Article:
The environment has a text editor which is designed specifically to make writing Lisp source code easier. By default it emulates the GNU Emacs text editor, and you should refer to the LispWorks Editor User Guide supplied with your software, for a full description of the extensive range of functions and commands available. It can also emulate a Microsoft Windowsstyle text editor.
The Editor features a comprehensive set of menus, as well as a number of different views, and its interface is consistent with the other tools in the environment. This chapter gives a complete description of these aspects of the Editor, as well as giving you a general overview of how the Editor is used. If you have not used Emacs before, this chapter tells you all you need to know to get started.
The Editor is integrated with the other tools and offers a wide range of operations. The most commonly used of these can accessed using menu commands. The full range of editor commands is accessed via the keyboard commands described in more detail in the LispWorks Editor User Guide . These operations range from simple tasks such as navigating around a file, to more complex actions which have been specifically designed to ease the task of writing Lisp code.
By becoming familiar with the menu commands available, you can learn to use the Editor effectively in a very short space of time, before moving on to more advanced operations.
Like many other tools, the Editor offers a number of different views, which you can switch between using the tabs at the top of the Editor window. Unlike other tools, one view in particular is used more often than any other.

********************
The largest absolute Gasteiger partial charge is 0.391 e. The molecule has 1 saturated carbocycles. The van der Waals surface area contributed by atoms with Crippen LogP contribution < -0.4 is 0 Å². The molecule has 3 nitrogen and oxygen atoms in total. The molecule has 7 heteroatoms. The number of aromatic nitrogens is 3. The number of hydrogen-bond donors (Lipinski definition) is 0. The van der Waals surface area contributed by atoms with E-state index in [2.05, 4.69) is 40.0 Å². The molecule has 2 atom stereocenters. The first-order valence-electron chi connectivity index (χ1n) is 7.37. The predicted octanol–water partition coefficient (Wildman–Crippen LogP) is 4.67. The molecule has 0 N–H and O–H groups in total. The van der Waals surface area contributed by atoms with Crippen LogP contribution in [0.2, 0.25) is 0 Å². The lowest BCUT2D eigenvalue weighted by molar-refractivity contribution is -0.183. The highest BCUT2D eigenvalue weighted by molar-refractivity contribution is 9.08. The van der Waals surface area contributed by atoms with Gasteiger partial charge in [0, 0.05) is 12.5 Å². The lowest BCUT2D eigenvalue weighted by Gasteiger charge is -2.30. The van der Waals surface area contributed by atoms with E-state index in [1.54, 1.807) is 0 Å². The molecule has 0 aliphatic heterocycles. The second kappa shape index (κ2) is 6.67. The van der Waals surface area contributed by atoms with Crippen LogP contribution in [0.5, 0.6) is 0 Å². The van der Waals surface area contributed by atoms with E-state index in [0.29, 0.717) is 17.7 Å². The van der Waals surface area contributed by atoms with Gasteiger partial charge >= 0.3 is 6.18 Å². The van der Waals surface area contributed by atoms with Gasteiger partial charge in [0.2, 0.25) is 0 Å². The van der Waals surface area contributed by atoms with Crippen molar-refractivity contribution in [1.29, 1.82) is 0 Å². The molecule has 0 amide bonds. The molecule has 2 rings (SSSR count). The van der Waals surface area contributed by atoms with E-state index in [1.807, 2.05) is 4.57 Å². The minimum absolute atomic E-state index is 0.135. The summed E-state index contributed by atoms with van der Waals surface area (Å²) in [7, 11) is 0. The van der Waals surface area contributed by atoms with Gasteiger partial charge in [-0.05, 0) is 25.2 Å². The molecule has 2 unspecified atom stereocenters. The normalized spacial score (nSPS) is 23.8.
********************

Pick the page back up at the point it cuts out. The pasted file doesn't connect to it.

You can create an Editor using any of the following methods:
Ctrl+X Ctrl+F. Type in the name of a file that you want to edit. If the file is not in the current directory, enter the full pathname, including its drive. UNC pathnames are also recognized.
Note: this chapter assumes you are using the default Emacs emulation. Thus one way to open a file is with the keystrokes
as described above. If you use Microsoft Windows keys, you would use instead the keystroke
You can always discover which key to use for a particular editor command, or conversely which command is invoked by a particular key. See Help with editing for details.
A further way to edit a file is to drag it (using the mouse) from another drag and drop enabled application such as the Windows Explorer, and drop it into the an Editor tool. This functionality is disabled by default because it requires loading of modules. You can enable it as described in The window options.